Inbox: The chameleon CIO

The role of the chief information officer (CIO) is now more strategically aligned with an organisation than ever before and CIOs must equip themselves with diverse range of skills that blend the traditional requirements of the role with an equal measure of business acumen and leadership skills, says recently released report from Hudson Group.
The report – The Reconstructed CIO: Building and Leading the New IT Function – is based on discussions from Hudson’s recent ICT Industry Leaders Series roundtable event, involving CIOs from some of Australia and New Zealand’s leading organisations.
John Coventry, New Zealand national practice director, Hudson ICT says the testing and challenging business environment of the past two years has had significant impact on the role of the CIO. “With companies operating under greater pressure and scrutiny, the components of the modern CIO’s position now have more in common with that of the CEO. Superior technical skills are no longer enough and it is expected that CIOs will provide greater business expertise and leadership than before. In fact, few CIOs expect that in 10 years’ time their role will need to be filled by someone with background in IT.
Coventry says today’s CIO is challenged by demands to add value, increase competitive advantage and reduce the costs of business, which in many ways can represent conflicting objectives. One key finding of the report is that, post-GFC, IT projects are under increasing scrutiny, in terms of necessity, complexity and return on investment (ROI). Budgets are returning to IT but there is significantly greater analysis of value and alignment with the organisation’s overall strategy.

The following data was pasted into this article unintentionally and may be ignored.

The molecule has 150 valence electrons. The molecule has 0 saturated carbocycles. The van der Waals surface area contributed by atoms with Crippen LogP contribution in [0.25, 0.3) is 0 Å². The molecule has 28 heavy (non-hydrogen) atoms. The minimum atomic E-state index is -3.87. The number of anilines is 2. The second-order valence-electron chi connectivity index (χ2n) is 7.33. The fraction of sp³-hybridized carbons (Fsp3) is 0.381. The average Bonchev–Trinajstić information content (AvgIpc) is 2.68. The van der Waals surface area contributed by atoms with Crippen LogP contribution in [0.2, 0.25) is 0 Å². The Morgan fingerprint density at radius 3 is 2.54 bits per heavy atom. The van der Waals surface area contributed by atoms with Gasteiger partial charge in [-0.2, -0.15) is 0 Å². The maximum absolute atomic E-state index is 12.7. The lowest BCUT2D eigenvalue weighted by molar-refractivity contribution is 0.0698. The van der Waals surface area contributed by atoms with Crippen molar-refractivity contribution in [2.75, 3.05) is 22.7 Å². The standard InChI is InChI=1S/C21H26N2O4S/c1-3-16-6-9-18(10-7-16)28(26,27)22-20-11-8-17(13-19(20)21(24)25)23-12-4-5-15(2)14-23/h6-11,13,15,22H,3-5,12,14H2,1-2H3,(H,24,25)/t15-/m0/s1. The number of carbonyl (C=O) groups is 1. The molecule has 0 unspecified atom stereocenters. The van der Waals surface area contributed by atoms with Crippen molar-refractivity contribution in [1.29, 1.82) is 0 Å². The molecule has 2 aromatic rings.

Roundtable participant Peter Finch, CIO of IT services company Gen-i, says that getting projects approved has become harder, while the demands for ROI are greater. “Our business went through period where they had to make some really hard choices, and those disciplines continue. Some projects that we might have done previously we are probably not doing now because the return on them is not as significant as it used to be or as we now demand.”
Another key finding from the report is that CIOs need to look for broader skills when hiring to ensure they build the right teams: they need people not only with the requisite technical skills but also with business sense, change management skills and strong cultural fit. The roundtable participants noted that the ongoing skills shortage means the talent pool is small and good people are increasingly hard to find. The speed at which the IT industry is evolving means that roles also change frequently – along with their required skill sets.
Hudson has identified eight leadership competencies of successful CIOs and their teams. These are visioning, inspiring, innovating, decision making, collaborating, building talent, building the business and customer focus. M 

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